There's "caterpillar," "decoy," "tentacle," "bouncy" and, of course, "ball." If Chaser made a dictionary filled with all the words she knows, it would have many times the number that the average dog understands. The 6-year-old border collie boasts an astonishing vocabulary, and knows the names of 1,022 toys that she has been taught over the past three years.
Allison Reid and John Pilley, two psychologists at South Carolina's Wofford College, worked with Chaser in an intensive training program that included introducing new toy names one by one.
According to New Scientist, they tested her regularly to make sure she had retained the words — and she consistently did well. In total, the dog completed 838 of these tests over three years and never got fewer than 18 names right out of 20. She can also categorize them according to function and shape, something children learn to do around the age of 3.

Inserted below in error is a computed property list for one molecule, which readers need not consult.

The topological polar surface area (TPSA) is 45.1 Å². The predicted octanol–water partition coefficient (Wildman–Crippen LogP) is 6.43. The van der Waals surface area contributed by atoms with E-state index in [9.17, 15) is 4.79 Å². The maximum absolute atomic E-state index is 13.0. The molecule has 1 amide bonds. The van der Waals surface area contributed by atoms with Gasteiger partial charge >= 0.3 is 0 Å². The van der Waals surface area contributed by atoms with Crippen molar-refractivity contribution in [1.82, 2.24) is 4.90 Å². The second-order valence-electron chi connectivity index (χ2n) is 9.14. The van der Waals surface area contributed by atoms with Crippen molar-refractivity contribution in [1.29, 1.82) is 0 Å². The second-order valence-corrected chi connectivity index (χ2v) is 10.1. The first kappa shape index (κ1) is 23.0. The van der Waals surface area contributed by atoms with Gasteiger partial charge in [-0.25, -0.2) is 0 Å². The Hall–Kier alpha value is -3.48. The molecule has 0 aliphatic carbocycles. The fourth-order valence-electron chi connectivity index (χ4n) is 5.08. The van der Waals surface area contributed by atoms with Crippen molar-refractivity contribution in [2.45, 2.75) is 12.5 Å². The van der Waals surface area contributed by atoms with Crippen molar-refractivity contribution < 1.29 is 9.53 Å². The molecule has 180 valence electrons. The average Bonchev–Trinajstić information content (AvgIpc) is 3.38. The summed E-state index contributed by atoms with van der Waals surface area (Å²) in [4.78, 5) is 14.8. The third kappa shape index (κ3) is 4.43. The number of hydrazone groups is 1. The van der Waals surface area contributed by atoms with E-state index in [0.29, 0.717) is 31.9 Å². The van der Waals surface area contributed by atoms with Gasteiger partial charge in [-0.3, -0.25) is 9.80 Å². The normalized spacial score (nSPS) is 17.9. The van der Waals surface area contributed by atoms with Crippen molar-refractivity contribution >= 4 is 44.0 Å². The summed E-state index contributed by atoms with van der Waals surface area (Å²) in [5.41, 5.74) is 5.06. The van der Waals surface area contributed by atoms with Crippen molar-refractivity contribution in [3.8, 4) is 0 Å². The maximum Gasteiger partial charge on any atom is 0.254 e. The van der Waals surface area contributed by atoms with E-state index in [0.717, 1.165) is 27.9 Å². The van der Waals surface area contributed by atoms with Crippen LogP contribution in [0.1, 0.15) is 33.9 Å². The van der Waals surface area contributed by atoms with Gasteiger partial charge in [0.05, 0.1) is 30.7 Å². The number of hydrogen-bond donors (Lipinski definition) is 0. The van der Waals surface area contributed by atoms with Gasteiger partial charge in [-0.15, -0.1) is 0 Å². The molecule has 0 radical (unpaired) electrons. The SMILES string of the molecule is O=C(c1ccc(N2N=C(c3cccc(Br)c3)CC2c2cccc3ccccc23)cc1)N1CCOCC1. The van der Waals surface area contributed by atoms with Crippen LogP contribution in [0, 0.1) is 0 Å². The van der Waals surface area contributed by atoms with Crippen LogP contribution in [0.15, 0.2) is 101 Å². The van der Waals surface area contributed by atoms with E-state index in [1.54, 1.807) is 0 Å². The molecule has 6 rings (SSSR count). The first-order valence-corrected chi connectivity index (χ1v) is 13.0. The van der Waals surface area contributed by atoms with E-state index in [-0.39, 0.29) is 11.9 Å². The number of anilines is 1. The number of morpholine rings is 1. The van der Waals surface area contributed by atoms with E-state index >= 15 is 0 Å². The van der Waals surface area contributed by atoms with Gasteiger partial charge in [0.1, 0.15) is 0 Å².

Before Chaser, the dog who knew the most number of words was Rico, who trained at the Max Planck Institute for Evolutionary Anthropology in Leipzig, Germany. He had a "vocabulary" of 200.
"We wanted to see if there was a limit to the number of words a dog could understand, and if they could understand the name of an object rather than just respond to a command related to an object, such as fetch," Dr. Reid told the Daily Mail. "We're not saying this means dogs can learn language in the same way children do, but it does show they are capable of learning many more words than might have been thought."